January 24, 1883 – Estelle Winwood:
”Who wants to be 100? I wouldn’t mind being dead. It would be something new.”
She is yet another figure who is totally fascinating and totally forgotten, and that kind of makes me sad. She was the oldest member of the Screen Actors Guild in SAG history when she died at 101 years old, a record she held until last summer when Olivia de Havilland was taken at 104.
I also find it fascinating that Winwood was one of the few stage actors who wasn’t initially willing to work in film. When she finally did, all of her scenes in her first project were cut, and she didn’t do another during the 1940s, although she did do a television version of Noël Coward‘s Blithe Spirit in 1946.
She made her Broadway debut in 1916. Her career went on to include plays by Coward, James M. Barrie and George Bernard Shaw.
Winwood was one of the ”Four Riders of the Algonquin”, a group known for their appearances together at that gathering of wits, the “Algonquin Round Table”, along with those other lesbian-inclined acting talents Tallulah Bankhead, Eva La Gallienne and Blyth Daly (better known for her relationships in the lesbian acting community than for her acting career).
Born Estelle Ruth Goodwin in Kent, Winwood decided at five years old that she would go on the stage. Her mother approved; her father did not. But she made her debut at 20 years old in Johannesburg, of all places, then on to Liverpool, London and then Broadway. In 1939, she starred in and directed a Broadway revival of Oscar Wilde‘s The Importance Of Being Earnest. Her more than 50-year career stage career is impressive, yet few seem to be aware of it anymore. After the 1930s, she remained almost entirely in the USA.
I first noticed her in a small role in Walt Disney‘s deliriously demented Darby O’Gill And The Little People (1959). She plays a scheming, conniving woman determined to get her drunken son the best possible life. It’s not much of a role that could have been played without as much force as Winwood brings to it. She was over 70 years old at the time, already getting typecast as a certain kind of dotty old biddy, but there were few players better at that kind of role. So, when I first became a fan, Winwood was already ancient.
She’s not in the clip below, but I just wanted you to be able to treasure this moment:
She is Agatha Christie‘s Miss Marple stand-in character Jessica Marbles’ (Elsa Lanchester) nurse in a wheelchair in Neil Simon‘s underrated comedy Murder By Death (1976). It also stars gay favorites Eileen Brennan, James Coco, Peter Falk, Alec Guinness, David Niven, Peter Sellers, Maggie Smith, and Nancy Walker. The movie is spoof of traditional country-house whodunits. The cast skillfully plays send-ups of well-known fictional detectives, including Hercule Poirot, Miss Marple, Charlie Chan (is he cancelled?), Nick and Nora Charles, and Sam Spade. It also features a rare acting performance by Truman Capote. Murder By Death was the last movie role for Winwood.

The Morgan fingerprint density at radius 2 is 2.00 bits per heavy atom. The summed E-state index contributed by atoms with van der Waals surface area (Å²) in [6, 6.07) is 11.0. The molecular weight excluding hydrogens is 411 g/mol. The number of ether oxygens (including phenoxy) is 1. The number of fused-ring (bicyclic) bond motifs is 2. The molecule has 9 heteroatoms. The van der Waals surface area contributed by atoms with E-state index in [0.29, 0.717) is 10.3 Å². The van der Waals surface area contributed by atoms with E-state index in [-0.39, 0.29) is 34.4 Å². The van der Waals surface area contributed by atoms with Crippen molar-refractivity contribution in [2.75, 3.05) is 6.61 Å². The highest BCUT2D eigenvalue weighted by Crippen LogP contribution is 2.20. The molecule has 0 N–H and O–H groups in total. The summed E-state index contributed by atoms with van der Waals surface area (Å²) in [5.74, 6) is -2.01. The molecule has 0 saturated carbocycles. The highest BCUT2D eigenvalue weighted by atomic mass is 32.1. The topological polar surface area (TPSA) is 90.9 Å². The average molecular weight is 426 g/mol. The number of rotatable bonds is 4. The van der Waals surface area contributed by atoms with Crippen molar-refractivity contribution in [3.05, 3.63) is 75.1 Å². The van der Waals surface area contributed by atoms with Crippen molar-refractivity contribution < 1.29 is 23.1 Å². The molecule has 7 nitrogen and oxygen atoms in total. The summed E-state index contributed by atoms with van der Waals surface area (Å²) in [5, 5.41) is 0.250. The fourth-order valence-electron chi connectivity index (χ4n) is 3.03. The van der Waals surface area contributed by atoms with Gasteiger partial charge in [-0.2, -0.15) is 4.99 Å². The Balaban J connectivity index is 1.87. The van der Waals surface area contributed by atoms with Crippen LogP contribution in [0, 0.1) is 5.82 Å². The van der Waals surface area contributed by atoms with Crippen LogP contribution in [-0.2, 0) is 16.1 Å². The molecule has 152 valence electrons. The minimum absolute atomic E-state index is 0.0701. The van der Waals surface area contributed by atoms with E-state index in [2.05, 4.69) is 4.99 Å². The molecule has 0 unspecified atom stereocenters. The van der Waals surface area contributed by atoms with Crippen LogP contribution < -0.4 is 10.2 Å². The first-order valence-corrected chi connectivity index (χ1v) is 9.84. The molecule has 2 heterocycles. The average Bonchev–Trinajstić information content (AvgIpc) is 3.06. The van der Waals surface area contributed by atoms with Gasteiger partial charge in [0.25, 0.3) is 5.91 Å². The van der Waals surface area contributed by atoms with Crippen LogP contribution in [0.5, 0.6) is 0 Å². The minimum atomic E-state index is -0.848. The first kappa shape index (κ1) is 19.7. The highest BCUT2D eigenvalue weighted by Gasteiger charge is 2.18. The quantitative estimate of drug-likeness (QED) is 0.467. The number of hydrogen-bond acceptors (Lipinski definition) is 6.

She plays one of the old women Zero Mostel romances and fleeces in The Producers (1967), and Lady Clarinda in Camelot (1967). She played Aunt Hilda on the campy television series Batman (1966-67) and Aunt Enchantra on the ultra-queer Bewitched (1964-1972)!
Unlike her stage career, she had small parts in films and television, including The Misfits (1961), The Cabinet Of Dr. Caligari (1962), the nutty Dead Ringer (1964) with Bette Davis, and the hippie rom-com Jennie (1970) with Marlo Thomas and Alan Alda.
A homosexual gentleman of a certain age might remember her as the Fairy Godmother in a Cinderella retelling, The Glass Slipper (1955) with Leslie Caron.
Bankhead was her lover and companion for three decades. Winwood, a dainty, demure woman, was two decades older than Bankhead, but she outlived her famous lover by 16 years.
I think that the reason Winwood did not have much of a film career was that for a long time she didn’t want one; she wanted to be onstage. By the time she got around to pursuing movie roles, she had aged out. Showbiz is tough. She has over 40 Broadway credits, and probably just as many in Britain. She was in the cast of the original productions of Christie’s Ten Little Indians (1944), and Jean Giraudoux‘s The Madwoman Of Chaillot (1948-1950). Her last credit was an episode of Quincy in 1979.
Like others of her generation such as Helen Hayes, Ethel Barrymore and Alfred Lunt and Lynn Fontanne, Winwood preferred the long tradition of prestige and excitement that came from working on stage and maybe she didn’t think the money made from working in movies was reason to go and learn a whole new art form.
Yet, she seemed to love doing television, with hundreds of appearances on all sorts of shows. 83-year-old Winwood complained in an interview that under union rules rehearsals could not exceed seven consecutive hours. When Winwood turned 100 in early 1983, she was still drinking sherry, smoking three packs of cigarettes a day, and playing cards three times a week.
Winwood was 101 years old when her final credits rolled. It must have been the smoking. When she shot that episode of Quincy, she officially became, at 96 years old, the oldest actor working in the USA.
Winwood is a character in Answered Prayers, Capote’s final, unfinished, thinly veiled roman à clef. Capote uses her real name. She attends a drunken dinner party with Bankhead, Dorothy Parker, Montgomery Clift, and the novel’s narrator, P.B. Jones.
Winwood on showbiz:
”My advice to actresses is don’t worry about your looks. The very thing that makes you unhappy in your appearance may be the one thing to make you a star.”